The booklet had enough circulation and pleased church leadership enough that they
took the unusual step of raising its status to canon in 1880.

A couple of other editions were printed prior to 1880, one in 1852 in Wales (in Welsh, edited by convert John Davis)

Davis' Welsh Facsimile No. 2

and one in 1878 (edited by Orson Pratt who added more material from the JST as well as what is now D&C 132). The 1878 edition set the text for later editions.

Parts of the text appeared in other places besides the Pearl of Great Price.

Editions following 1880 began to remove some of the material that was duplicated in the Doctrine and Covenants of 1876. James Talmage was asked to edit a new version in 1902, adding verses numbers and footnotes:

Talmage Markup for His Edition

and was involved again in 1921. The 1921 edition set a stable text until 1981 when the text was compared with available manuscripts and some changes were made. Along the way some additions were made in 1976 and then removed in 1981.

There’s a lot of interesting stuff (to me) about printing methods, discussions about content, changes in the facsimiles and text, addition and subtraction of footnotes, and other things I won’t bore you with. Just the tip of the iceberg folks. Buy hey, now you can answer that question. Assuming it ever comes up.

———————-

[1] The original Nauvoo woodcuts for printing the facsimiles were produced by Reuben Hedlock in 1842. They were packed up by WIllard Richards and Thomas Bullock with the rest of the church records and went west to Salt Lake City. They were reused to reprint the Book of Abraham in the Deseret News in the 1850s. Three sets of woodcuts for the facsimiles were produced in Britain.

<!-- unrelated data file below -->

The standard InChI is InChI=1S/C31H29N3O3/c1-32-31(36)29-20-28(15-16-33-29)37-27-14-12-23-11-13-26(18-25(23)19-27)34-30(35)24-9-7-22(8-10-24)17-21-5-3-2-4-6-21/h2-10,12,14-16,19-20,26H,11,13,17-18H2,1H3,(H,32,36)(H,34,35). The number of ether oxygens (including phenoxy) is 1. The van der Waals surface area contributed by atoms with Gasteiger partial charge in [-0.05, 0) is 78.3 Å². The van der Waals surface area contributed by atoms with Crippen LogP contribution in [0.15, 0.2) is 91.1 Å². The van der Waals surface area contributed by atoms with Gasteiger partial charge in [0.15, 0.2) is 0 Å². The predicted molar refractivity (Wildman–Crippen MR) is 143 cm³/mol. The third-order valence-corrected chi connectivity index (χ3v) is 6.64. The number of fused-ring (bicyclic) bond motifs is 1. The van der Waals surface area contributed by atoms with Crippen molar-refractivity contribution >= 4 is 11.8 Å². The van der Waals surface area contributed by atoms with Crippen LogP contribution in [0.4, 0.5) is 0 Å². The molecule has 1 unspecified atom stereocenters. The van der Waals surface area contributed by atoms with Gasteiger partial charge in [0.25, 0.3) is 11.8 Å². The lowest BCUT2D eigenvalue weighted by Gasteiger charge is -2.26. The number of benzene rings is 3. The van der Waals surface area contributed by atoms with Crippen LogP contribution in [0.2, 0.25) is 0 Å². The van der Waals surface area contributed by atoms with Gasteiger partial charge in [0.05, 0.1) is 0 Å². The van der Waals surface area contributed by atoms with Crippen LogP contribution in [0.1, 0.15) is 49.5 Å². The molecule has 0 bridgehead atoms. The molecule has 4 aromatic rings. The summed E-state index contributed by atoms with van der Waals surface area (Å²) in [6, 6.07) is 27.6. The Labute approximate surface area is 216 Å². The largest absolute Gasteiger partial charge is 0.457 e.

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5 Responses to The Pearl of Great Price – A History

  1. Aaron R. says:

    “The booklet had enough circulation and pleased church leadership enough that they
    took the unusual step of raising its status to canon in 1880.”

    What a weird sentence, but absolutely fascinating? I wonder whether, if sales had not been as good whether this would have happened. Do you have any source for the circulation being important to their decision.

  2. W. V. Smith says:

    There were several issues that played into the canonization. One was the fact of the compilation itself. By 1876 10,000 copies were out and people knew about it. Leaders quoted from it from time to time. Franklin D. Richards was a senior member of the Q12 in 1880, and this honored him. Orson Pratt, also senior was pushing it (Pratt was a fan of the 1867 RLDS “Inspired Version” and expanded the PoGP text of Genesis from the IV). Pratt’s 1878(9) edition cemented it as an authoritative work. Pratt produced the edition partly in response to Salt Lake’s rejection of his idea to remove the Lectures on Faith from the D&C and substitute the Book of Moses and the Book of Abraham. Pratt made It an important source for Joseph Smith as founder of polygamy (it had what would become D&C 132). All issues that worked in the preliminaries. The PoGP never enjoyed the kind of cachet that the Book of Mormon and Doctrine and Covenants had. Imagine Arnold Friberg illustrations for the Book of Moses, or Book of Abraham. Missed opportunity. A Friberg Facsimile 1 would be cool.

    Another issue may have been the reorganization of the First Presidency. Perhaps there was a compromise involved in some way.

  3. ricke says:

    Did Richards use the publication as a fund raiser? I read recently that PPP not only used his own books for that purpose, but proposed a private printing of the Book of Mormon to help fund his mission to England.

  4. WVS says:

    I’m not sure, but I suspect it was not very successful if so. He did 12,000 copies or so and there were still several thousand around 20 years later. Not exactly hotcakes.

  5. David G. says:

    Like